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Child care pay lags at bottom of pay scale, as advocates urge higher standards and better training

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Author: 
Schulzke, Eric
Publication Date: 
21 Aug 2016
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EXCERPTS

There is an emerging scientific and policy consensus that closing the school achievement gap between rich and poor will require educators and policy makers to focus on the first five years of life. Neuroscience is increasingly demonstrating this has an outsized impact on a child’s prospects as an adult.

This is a sizeable challenge. The 2011 U.S. Census Bureau survey reports that over 23 percent of children under five are cared for by organized day care facilities, as opposed to in home care by friends or relatives. And child development experts are increasingly concerned about the quality of care this rising generation receives.

"We know that the greatest period of brain development is in the first three years of life," said Lea Austin, a coauthor of the study, in an interview. "And if we consider the reality that the majority of kids across the country are in child care settings during those years, what happens there is incredibly important."

In pay, training and quality, the study argues, America's child care and early education teachers lag well behind nearly all other professions, argues a new Early Childhood Workforce Index, compiled by the U.C. Berkeley Center for the Study of Child Care Employment.

Austin points to a 2015 report by the Institute of Medicine at the National Academy of Sciences, which she says argues that "working with young children from birth through five years of age is just as important and complex as working with older children, but it requires different, specialized knowledge.”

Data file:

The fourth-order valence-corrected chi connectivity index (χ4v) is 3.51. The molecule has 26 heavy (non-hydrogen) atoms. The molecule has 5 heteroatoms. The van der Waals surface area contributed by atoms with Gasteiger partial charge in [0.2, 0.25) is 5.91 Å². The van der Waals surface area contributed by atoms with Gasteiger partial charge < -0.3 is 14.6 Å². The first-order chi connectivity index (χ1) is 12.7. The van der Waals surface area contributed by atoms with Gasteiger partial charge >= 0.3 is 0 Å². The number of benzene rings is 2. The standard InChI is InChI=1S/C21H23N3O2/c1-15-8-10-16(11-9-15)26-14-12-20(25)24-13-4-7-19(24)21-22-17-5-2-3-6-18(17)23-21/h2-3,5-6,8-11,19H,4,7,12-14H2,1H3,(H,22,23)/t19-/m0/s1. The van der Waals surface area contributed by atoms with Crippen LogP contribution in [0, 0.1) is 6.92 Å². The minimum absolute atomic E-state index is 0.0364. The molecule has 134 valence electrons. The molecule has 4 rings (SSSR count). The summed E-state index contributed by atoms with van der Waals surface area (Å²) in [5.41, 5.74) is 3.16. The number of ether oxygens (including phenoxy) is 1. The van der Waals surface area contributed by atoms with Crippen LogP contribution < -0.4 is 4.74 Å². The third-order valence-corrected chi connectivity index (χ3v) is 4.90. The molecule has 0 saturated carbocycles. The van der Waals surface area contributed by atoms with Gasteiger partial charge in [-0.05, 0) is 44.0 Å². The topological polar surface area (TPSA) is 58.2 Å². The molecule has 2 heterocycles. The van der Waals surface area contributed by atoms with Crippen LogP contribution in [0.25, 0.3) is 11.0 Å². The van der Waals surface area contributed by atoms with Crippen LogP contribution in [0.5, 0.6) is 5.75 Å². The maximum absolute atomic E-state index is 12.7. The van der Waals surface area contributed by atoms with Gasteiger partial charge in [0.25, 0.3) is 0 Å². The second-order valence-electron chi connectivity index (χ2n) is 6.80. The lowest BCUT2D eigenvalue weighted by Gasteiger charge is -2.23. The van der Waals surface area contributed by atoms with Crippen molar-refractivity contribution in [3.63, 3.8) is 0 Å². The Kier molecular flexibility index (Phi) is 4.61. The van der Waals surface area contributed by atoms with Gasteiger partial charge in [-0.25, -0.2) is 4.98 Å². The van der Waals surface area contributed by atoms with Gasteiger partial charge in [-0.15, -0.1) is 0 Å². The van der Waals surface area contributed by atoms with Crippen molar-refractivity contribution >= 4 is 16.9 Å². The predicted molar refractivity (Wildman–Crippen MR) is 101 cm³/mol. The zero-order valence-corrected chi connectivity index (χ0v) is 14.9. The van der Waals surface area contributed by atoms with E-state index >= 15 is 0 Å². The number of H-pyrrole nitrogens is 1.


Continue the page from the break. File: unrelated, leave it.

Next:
The Berkeley study thus provides more fodder for advocates who argue that training and wages for the early child care and preschool professions should be adjusted upward, given the new consensus on the importance of this phase.

Zero to three

By targeting “birth through five," however, the Berkeley study plays into a frustration expressed by many advocates of improved early child care, namely that conflating “zero to five” in a single group overlooks the emerging urgency of zero to three.

The most critical phase is the first three years, not years four and five, says Katherine Stevens, a research fellow in education policy at the American Enterprise Institute. Grouping the first five years into a single category leads to sloppy thinking and policies, she argues.

"We start by saying that the first three years are critical," Stevens said, "and the next thing you know they are explaining why that means we have to send all 4-year-olds to school."

Stevens points to a recent poll that shows the American public agreeing that birth to five are critical years, and the headline on the poll was that "the American public supports preschool.”

"Four is really too late," agrees Katie Hamm, senior director of Child Care Policy at the Washington, D.C.-based Center for American Progress, "but that doesn't mean that four isn't important."

Scale problems

The Early Childhood Workforce Index notes that Kindergarten teachers, who are already at the low end of education pay, average nearly $25 an hour, compared to under $14 an hour for preschool teachers and under $10 an hour for child care workers.

As Katherine Stevens notes, there are "millions of children spending 30 to 50 hours a week in out-of-home care, and we are shooting ourselves in the foot if we leave them in an inadequate environment during their most crucial development phase."

"We are talking about a group of people who are paid less than a parking attendant, and we are asking them to do a pretty big job," said Katie Hamm.

-reprinted from Deseret News

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Entered Date: 
24 Aug 2016
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